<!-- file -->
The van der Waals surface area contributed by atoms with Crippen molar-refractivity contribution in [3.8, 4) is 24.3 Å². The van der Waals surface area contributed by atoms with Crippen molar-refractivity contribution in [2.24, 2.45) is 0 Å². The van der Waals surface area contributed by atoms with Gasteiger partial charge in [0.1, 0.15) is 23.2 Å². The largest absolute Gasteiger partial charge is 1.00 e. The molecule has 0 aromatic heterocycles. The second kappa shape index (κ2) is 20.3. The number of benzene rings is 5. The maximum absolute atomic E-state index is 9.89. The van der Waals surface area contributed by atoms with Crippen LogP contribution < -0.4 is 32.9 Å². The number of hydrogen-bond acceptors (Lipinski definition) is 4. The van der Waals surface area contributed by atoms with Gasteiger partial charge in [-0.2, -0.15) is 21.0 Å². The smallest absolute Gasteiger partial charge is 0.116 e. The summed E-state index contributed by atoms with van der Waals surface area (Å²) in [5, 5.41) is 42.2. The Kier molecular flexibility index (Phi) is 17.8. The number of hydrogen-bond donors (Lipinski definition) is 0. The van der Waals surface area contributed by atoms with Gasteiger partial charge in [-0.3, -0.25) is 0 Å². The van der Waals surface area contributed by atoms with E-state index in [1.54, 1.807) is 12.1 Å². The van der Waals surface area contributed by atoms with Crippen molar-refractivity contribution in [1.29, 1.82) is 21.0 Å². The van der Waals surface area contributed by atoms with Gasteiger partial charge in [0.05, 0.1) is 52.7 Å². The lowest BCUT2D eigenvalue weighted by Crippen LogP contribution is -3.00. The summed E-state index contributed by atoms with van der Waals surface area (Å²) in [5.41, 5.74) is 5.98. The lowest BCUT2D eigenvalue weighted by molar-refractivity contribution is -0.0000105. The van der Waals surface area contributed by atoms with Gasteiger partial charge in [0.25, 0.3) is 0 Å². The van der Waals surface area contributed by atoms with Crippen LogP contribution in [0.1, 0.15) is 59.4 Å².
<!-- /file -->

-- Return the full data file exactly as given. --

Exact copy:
The van der Waals surface area contributed by atoms with Crippen molar-refractivity contribution in [3.8, 4) is 24.3 Å². The van der Waals surface area contributed by atoms with Crippen molar-refractivity contribution in [2.24, 2.45) is 0 Å². The van der Waals surface area contributed by atoms with Gasteiger partial charge in [0.1, 0.15) is 23.2 Å². The largest absolute Gasteiger partial charge is 1.00 e. The molecule has 0 aromatic heterocycles. The second kappa shape index (κ2) is 20.3. The number of benzene rings is 5. The maximum absolute atomic E-state index is 9.89. The van der Waals surface area contributed by atoms with Crippen LogP contribution < -0.4 is 32.9 Å². The number of hydrogen-bond acceptors (Lipinski definition) is 4. The van der Waals surface area contributed by atoms with Gasteiger partial charge in [-0.2, -0.15) is 21.0 Å². The smallest absolute Gasteiger partial charge is 0.116 e. The summed E-state index contributed by atoms with van der Waals surface area (Å²) in [5, 5.41) is 42.2. The Kier molecular flexibility index (Phi) is 17.8. The number of hydrogen-bond donors (Lipinski definition) is 0. The van der Waals surface area contributed by atoms with Gasteiger partial charge in [-0.3, -0.25) is 0 Å². The van der Waals surface area contributed by atoms with E-state index in [1.54, 1.807) is 12.1 Å². The van der Waals surface area contributed by atoms with Crippen molar-refractivity contribution in [1.29, 1.82) is 21.0 Å². The van der Waals surface area contributed by atoms with Gasteiger partial charge in [0.05, 0.1) is 52.7 Å². The lowest BCUT2D eigenvalue weighted by Crippen LogP contribution is -3.00. The summed E-state index contributed by atoms with van der Waals surface area (Å²) in [5.41, 5.74) is 5.98. The lowest BCUT2D eigenvalue weighted by molar-refractivity contribution is -0.0000105. The van der Waals surface area contributed by atoms with Gasteiger partial charge in [0.25, 0.3) is 0 Å². The van der Waals surface area contributed by atoms with Crippen LogP contribution in [0.1, 0.15) is 59.4 Å².